Euglycemic Diabetic Ketoacidosis: A Diagnostic And Therapeutic Dilemma

Euglycemic diabetic ketoacidosis: a diagnostic and therapeutic dilemma 1Department of Internal Medicine, Memorial Hospital of Martinsville and Henry County, Martinsville, Virginia, USA, 2Texas Tech University Health Sciences Center, El Paso, Texas, USA, 3Senior Research Associate, Beth Israel Deaconess Medical Center, Harvard Medical School, Boston, Massachusetts, USA, 4Department of Pharmacology, St Johns Medical College, Bangalore, India, Received 2017 Jul 18; Accepted 2017 Aug 4. This work is licensed under a Creative Commons Attribution-NonCommercial-NoDerivs 3.0 Unported License . Euglycemic diabetic ketoacidosis (EDKA) is a clinical triad comprising increased anion gap metabolic acidosis, ketonemia or ketonuria and normal blood glucose levels <200 mg/dL. This condition is a diagnostic challenge as euglycemia masquerades the underlying diabetic ketoacidosis. Thus, a high clinical suspicion is warranted, and other diagnosis ruled out. Here, we present two patients on regular insulin treatment who were admitted with a diagnosis of EDKA. The first patient had insulin pump failure and the second patient had urinary tract infection and nausea, thereby resulting in starvation. Both Continue reading >>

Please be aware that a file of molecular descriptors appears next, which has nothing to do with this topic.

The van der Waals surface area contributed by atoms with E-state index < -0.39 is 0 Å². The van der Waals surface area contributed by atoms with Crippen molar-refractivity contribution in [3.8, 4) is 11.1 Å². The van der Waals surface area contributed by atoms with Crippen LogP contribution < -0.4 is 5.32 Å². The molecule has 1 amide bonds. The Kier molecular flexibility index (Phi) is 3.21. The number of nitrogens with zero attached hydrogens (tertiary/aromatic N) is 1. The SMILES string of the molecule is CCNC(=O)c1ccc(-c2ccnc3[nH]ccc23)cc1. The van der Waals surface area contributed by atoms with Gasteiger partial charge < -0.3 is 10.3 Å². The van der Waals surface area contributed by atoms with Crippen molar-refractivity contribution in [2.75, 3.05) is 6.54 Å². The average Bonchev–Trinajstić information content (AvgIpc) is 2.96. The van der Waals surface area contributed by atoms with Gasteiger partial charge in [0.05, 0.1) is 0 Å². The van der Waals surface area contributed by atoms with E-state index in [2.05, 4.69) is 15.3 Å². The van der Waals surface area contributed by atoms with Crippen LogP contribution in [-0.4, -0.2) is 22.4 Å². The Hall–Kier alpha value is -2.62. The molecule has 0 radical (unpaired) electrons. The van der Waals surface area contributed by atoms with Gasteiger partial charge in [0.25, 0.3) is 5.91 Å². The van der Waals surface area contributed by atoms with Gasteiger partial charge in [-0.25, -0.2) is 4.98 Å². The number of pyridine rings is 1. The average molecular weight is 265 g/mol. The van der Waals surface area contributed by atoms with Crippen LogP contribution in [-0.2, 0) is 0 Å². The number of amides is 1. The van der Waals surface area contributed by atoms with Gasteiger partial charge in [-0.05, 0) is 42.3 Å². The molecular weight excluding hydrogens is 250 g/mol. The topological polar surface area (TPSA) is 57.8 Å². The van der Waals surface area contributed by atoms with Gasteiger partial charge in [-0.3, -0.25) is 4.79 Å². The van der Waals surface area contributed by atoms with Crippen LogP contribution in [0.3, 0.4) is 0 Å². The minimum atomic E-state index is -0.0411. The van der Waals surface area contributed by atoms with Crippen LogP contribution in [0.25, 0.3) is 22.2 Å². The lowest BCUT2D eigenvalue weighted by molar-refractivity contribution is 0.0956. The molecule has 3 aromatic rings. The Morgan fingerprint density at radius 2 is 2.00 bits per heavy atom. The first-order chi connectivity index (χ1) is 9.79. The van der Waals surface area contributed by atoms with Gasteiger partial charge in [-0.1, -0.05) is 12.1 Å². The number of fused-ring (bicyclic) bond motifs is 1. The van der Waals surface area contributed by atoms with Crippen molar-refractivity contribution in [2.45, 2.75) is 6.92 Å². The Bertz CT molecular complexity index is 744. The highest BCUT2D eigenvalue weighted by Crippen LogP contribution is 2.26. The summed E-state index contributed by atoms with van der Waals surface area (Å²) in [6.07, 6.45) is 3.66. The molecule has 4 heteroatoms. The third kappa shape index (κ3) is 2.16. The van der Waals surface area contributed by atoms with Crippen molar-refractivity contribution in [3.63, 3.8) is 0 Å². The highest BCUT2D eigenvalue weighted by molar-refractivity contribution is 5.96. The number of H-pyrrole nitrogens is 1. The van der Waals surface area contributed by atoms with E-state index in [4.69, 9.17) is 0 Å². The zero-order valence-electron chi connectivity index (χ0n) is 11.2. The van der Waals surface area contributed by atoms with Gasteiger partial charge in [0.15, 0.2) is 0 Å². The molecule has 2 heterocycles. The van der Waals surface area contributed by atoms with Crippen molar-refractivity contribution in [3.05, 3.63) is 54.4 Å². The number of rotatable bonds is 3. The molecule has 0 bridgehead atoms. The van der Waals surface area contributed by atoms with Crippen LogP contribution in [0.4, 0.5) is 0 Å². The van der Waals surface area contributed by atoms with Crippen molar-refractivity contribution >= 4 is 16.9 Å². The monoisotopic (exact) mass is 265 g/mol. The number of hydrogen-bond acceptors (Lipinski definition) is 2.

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  1. RedhairedNurse

    Your nursing text should point out the difference. I would tell you, but I'd just have to look it up and my books are in storage. I could also google it, but something you can also do as well. Sorry.

  2. RedhairedNurse

    http://books.google.com/books?id=aLt...um=9&ct=result

  3. Ilithya

    In HHNS, blood sugar levels rise, and your body tries to get rid of the excess sugar by passing it into your urine, your body tries to compensate. This usually happens to type 2s
    In DKA there is little to no circulating insulin. DKA occurs mainly, but not exclusively, in Type 1 diabetes because Type 1 diabetes is characterized by a lack of insulin production in the pancreas. It is much less common in Type 2 diabetes because the latter is closely related to cell insensitivity to insulin, not -- at least initially -- to a shortage or absence of insulin. Some Type 2 diabetics have lost their own insulin production and must take external insulin; they have some susceptibility to DKA. You get acidosis in DKA because ketones lower the bloods pH.